Azerbaijan: Finding New Ways To Keep Government Critics In Line?


By Khadija Ismayilova

Many houses built in the suburbs of Baku near oil fields are being bulldozed by SOCAR, the State Oil Company of Azerbaijan. Sold at a time of post-Soviet property title confusion, the homes are being demolished especially abruptly when their owners happen to be in the opposition, rights activists claim. (Photo: Rena Effendi)

Rights activist Idrak Abbasov first learned that the State Oil Company of Azerbaijan had an interest in his suburban Baku home when he received a call from frantic family members telling him that company bulldozers had started demolition work.

The incident highlights how property title confusion is creating space for arbitrary government action in Azerbaijan. Like most of their neighbors, the Abbasovs obtained the land on which their home stood without receiving a clear title to the property. They had built the dwelling in 1994, during the early post-Soviet period, when public understanding about private property ownership was still sketchy in Azerbaijan.

The family lived in the house without trouble until the State Oil Company, known as SOCAR, claimed ownership of the site as part of a joint project to develop local oil resources with Global Energy Azerbaijan Ltd, the Turan news agency reported. But SOCAR did not make its claim in court. Instead, it simply deployed bulldozers. Media outlets reported that Abbasov’s father, mother and two brothers came to blows with the SOCAR demolition team and were hospitalized. None of the neighboring residences, including that of Parliamentary Speaker Ogtay Asadov, were disturbed.

Abbasov argues that his work monitoring human rights in the autonomous republic of Nakhchivan for the Institute for Reporters’ Freedom and Safety was the reason why bulldozers targeted his home in the Baku suburb of Sulutepe in September. Government sensitivity runs strong about any critical reporting on Nakhchivan, the native region of President Ilham Aliyev’s family.

The issue extends far beyond the Abbasov case. Residents of hundreds of settlements are in a similar situation, according to Ramil Osmanov, head of the Property Market Participants Public Union, which studies property market trends. He estimates the number of “illegal” houses across Azerbaijan at more than 400,000.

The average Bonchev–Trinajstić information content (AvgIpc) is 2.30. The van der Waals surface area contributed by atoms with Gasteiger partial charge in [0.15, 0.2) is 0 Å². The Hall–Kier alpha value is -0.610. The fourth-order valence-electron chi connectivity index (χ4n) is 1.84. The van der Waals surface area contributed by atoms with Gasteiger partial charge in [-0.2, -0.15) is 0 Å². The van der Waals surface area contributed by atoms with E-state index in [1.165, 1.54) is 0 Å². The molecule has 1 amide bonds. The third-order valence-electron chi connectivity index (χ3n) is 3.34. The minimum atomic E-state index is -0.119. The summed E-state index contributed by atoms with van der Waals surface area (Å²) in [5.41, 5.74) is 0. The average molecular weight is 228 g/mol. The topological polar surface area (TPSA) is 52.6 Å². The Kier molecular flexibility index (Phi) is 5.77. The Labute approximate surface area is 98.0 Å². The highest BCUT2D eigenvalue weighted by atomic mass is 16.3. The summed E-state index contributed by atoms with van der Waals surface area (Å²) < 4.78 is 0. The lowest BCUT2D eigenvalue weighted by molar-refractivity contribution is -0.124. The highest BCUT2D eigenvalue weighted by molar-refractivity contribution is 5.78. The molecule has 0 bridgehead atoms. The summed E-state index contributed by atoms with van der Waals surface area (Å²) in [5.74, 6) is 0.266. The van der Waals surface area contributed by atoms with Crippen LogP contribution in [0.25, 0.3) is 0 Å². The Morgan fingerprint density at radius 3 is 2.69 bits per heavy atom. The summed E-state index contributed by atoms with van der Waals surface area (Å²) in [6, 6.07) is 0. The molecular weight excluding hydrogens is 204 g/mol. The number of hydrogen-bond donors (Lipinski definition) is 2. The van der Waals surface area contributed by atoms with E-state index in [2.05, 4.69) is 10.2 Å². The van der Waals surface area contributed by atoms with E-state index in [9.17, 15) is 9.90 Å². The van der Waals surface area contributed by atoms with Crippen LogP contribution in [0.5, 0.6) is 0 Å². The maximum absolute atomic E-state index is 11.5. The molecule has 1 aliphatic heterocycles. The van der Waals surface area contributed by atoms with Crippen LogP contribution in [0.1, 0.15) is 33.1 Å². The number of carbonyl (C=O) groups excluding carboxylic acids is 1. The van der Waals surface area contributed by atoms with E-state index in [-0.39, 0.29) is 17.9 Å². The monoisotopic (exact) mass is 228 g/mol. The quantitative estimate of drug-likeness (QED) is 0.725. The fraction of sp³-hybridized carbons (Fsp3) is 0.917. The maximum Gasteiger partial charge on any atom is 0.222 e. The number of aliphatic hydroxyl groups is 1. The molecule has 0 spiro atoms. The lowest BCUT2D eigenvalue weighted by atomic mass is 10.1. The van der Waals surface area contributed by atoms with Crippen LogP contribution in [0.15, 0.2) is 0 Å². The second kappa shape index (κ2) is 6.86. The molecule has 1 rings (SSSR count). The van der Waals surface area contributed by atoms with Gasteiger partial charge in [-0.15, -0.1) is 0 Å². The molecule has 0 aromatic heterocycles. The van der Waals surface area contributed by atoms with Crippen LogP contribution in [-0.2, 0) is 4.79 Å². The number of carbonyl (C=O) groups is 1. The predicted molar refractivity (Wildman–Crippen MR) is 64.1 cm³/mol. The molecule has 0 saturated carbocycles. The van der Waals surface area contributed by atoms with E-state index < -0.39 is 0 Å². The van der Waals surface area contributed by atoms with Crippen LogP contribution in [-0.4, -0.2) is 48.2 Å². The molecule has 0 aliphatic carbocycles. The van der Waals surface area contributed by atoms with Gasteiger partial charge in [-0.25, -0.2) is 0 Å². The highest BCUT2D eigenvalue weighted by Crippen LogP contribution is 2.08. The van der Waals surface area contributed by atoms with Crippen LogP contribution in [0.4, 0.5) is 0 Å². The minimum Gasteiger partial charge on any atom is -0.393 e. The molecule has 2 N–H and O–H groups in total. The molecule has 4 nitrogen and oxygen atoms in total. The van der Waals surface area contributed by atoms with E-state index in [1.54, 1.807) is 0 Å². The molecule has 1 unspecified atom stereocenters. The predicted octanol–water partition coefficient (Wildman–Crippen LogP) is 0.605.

“People bought land plots from employees of state agencies, like SOCAR, from municipalities after local government bodies were established in 1999, [and] from private citizens, who occupied plots of land and never legalized their ownership,” Osmanov recounted.

“They paid bribes, fines to the local police while they built their houses, but they lived there for many years, paid for [public] services; in some cases, developed the area,” he continued. “Now, when the former owner comes with claims, all these people may lose their homes.”

Azerbaijani law stipulates that a court ruling is required before residents of a house, including squatters, can be forced to vacate a building. The provision, however, appears to be widely neglected.

In some past cases, SOCAR representatives have justified demolitions by arguing that the company was following safety guidelines: illegal constructions near oil wells purportedly posed a public hazard. But in the Abbasov case, there was no well near the family home.

SOCAR representative Nizamaddin Guliyev told that he was not aware of the Abbasovs’ case and insisted repeatedly that the company never acted without court permission. “If any demolition took place, it happened to prevent the construction of new facilities in the yard,” Guliyev claimed. Idrak Abbasov maintains that no new construction had been underway on the site.